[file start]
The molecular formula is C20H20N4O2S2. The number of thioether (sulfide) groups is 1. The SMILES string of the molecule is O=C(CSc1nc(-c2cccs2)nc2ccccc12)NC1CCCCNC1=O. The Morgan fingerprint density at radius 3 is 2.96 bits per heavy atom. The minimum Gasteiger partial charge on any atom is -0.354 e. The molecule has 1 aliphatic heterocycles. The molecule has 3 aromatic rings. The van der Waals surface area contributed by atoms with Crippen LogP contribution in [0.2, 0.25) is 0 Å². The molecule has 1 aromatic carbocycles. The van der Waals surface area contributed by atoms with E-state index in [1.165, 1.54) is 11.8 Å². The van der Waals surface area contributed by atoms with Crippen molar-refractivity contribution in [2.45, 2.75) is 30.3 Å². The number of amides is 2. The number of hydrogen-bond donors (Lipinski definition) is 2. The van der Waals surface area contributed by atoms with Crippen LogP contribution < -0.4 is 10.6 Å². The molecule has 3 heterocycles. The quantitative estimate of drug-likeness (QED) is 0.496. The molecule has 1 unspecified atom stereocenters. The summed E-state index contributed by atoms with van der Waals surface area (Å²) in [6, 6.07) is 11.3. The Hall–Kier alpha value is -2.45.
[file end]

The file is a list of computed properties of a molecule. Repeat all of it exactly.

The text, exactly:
The molecular formula is C20H20N4O2S2. The number of thioether (sulfide) groups is 1. The SMILES string of the molecule is O=C(CSc1nc(-c2cccs2)nc2ccccc12)NC1CCCCNC1=O. The Morgan fingerprint density at radius 3 is 2.96 bits per heavy atom. The minimum Gasteiger partial charge on any atom is -0.354 e. The molecule has 1 aliphatic heterocycles. The molecule has 3 aromatic rings. The van der Waals surface area contributed by atoms with Crippen LogP contribution in [0.2, 0.25) is 0 Å². The molecule has 1 aromatic carbocycles. The van der Waals surface area contributed by atoms with E-state index in [1.165, 1.54) is 11.8 Å². The van der Waals surface area contributed by atoms with Crippen molar-refractivity contribution in [2.45, 2.75) is 30.3 Å². The number of amides is 2. The number of hydrogen-bond donors (Lipinski definition) is 2. The van der Waals surface area contributed by atoms with Crippen LogP contribution < -0.4 is 10.6 Å². The molecule has 3 heterocycles. The quantitative estimate of drug-likeness (QED) is 0.496. The molecule has 1 unspecified atom stereocenters. The summed E-state index contributed by atoms with van der Waals surface area (Å²) in [6, 6.07) is 11.3. The Hall–Kier alpha value is -2.45.